Howard: There’s a lot of wonderful comics that have come out of Canada. I think the ratio of good to bad comics is quite high.
Mackay: Yes, I think so too, and I think it’s been that way for a while. I mean, look at Drawn and Quarterly – and I’m somewhat prejudiced because they published our book – but can you get a better comics publisher? I would say no. And it’s always been that way, there’s always been a high-percentage of quality cartoonists, for more than a hundred years. I don’t think a lot of people realize that. And I think it’s curious in that comics and cartoons have traditionally been viewed as disposable culture. Add to that our maddingly Canadian tendency to ignore certain segments of our culture and the result is that this work gets overlooked.
Howard: I think I would agree with you that there’s not really an appreciation of the work that goes into creating a comic page.
Mackay: Oh, I agree. But you can get that with anything; I used to get that in journalism. People don’t quite understand it because people tear through comics as a kid in about five minutes, so they don’t think about it. But if the comics artist does his or her work well you don’t notice the craft that’s gone into constructing the strip. You and I notice that because we have read comics throughout our lives, and have thought about the form, have deconstructed it. But if you see a comic that’s poorly done, you really notice it – the flow, or the horrible drawing or the bad writing or whatever it may be.
Howard: Have there been any great finds that have come out that surprised you? Anybody whom you particularly lit upon?
Mackay: Oh yeah! Kate Beaton was the big one from last year. Kate’s just great. Really smart and funny and she just sprang up almost fully firmed from the web-comics community, which is huge, obviously, right now. Jesse Jacobs is another refreshing talent we nominated in 2009; he’s out of Guelph. Then there’s Ray Fenwick, who is a Halifax native, who is is totally brilliant. Who else? I think Pascal Girard is a great guy coming out of Montreal and the artist who did the book about Kaspar Houser. And Caitlin Black, whose Maids of the Mist is just so endearing and readable.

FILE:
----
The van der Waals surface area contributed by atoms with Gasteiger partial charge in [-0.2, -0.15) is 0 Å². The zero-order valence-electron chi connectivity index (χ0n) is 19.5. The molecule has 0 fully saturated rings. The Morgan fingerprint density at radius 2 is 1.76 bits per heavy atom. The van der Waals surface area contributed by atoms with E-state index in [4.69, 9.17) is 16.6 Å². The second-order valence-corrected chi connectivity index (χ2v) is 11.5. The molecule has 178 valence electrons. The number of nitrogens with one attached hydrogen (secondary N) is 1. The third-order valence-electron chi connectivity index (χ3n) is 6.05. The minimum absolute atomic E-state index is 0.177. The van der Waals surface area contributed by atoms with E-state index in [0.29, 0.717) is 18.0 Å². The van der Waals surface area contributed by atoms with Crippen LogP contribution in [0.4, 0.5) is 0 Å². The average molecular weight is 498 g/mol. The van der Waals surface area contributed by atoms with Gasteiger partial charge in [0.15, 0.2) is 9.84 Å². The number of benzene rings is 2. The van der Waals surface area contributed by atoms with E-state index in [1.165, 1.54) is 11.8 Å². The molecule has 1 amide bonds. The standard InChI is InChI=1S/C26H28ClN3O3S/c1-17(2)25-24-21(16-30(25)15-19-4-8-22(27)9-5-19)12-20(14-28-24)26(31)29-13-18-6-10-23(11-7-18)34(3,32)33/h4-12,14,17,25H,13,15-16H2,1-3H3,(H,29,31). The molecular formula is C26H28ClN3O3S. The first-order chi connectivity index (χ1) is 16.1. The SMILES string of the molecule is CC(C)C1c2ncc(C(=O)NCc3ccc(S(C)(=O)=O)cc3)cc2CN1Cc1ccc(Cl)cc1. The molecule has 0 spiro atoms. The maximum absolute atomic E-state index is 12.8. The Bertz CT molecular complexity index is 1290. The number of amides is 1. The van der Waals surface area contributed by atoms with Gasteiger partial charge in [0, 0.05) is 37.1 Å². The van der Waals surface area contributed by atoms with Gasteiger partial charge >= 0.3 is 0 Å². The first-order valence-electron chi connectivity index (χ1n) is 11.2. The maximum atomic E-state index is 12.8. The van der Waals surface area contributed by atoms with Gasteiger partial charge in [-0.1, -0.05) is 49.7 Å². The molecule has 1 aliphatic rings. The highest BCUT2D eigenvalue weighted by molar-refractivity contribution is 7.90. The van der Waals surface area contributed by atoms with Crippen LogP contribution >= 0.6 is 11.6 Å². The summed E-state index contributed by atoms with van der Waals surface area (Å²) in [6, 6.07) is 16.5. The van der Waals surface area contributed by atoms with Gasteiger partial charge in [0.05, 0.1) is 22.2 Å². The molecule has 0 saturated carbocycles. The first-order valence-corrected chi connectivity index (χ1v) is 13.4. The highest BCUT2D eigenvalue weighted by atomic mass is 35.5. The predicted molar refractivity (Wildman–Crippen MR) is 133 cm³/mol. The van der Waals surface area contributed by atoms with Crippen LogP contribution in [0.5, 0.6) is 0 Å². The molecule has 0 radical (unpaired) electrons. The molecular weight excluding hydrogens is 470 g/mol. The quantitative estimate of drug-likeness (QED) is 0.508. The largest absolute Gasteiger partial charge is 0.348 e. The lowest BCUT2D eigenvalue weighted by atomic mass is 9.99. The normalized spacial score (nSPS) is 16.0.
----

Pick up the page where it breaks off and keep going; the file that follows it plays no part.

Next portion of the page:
I mean, as someone who loves comics and passionately believes in the art form, the past five or six years have been fantastic. It’s been a comic nerd’s dream. It’s a lot of work, I don’t really get paid for it but you’re privy to so many great things. I mean, look at Skim and the Tamakis.
Howard: I’m such a huge fan of that book.
Mackay: Yes, I mean, what a wonderful book. If I can pat ourselves on the back for a second, we recognized Skim with an Honourable Mention when it debuted as a 24-page comic back in 2006. So, it feel sgood to be giving them a Best Book award years later. You also forge some great friendships with people as well. I mean, Joe Ollmann is a top-rate fellow, and I only would have met him via the awards,
Howard: How is the award chosen?
Mackay: We have a nominating committee, which we’re in the process of putting together now. We have usually five people – an odd number – made up of people from across the spectrum. So we have Jeet Heer, Chester Brown Jerry Ciccoritti, we have Sean Rogers who writes a comics blog for The Walrus, and then Bryan Munn, a retailer and critic from Guelph. So we have those guys on it for this year on the nominating committee. And we have regional advisors, who we ask every year, right across the country, to give us their picks. We get copies of the comis, throw them in a big bin, everybody reads them, and then they get together in Guelph or Toronto or Ottawa and have this really engaging, combative dinner where we draw up a short list of three categories. And then from that point we choose our prize jury from a wider cross section of society and we throw them in “The Thunderdome” as we like to call it. We have another dinner with those people and they pick the winners. We tend to have two or three comics-based people on that jury and then the rest are kind of balanced off. Last year we had Bob Rae on the jury and Andrew Coyne. It’s pretty eclectic.
Howard: So you don’t ghettoize your jurors.
Mackay: Nope. We try and reach out to the wider culture as much as possible in everything we do. This also extends to our ceremony, which we insist is “jeans-free” – at least for the organizers and presenters. So it’s a costume-free zone. As a result, we’ve had some nice things said about us. Peggy Burns from Drawn and Quarterly told us it was the best awards ceremony she’d ever been to — hands-down. And she’s been to plenty. Usually the Eisner Awards in San Diego drag on for hours, and it’s the kind of thing where everybody gets an award, you know. We have three awards; it’s a pretty tight ceremony; it’s entertaining; and there’s a real collegiality about it, a sense of community that’s grown out of it. It’s become a bit of an event, everybody goes for drinks afterwards. I don’t get the feeling that the people who were just nominated and didn’t win get any feeling of sour grapes. I see people talking and joking around.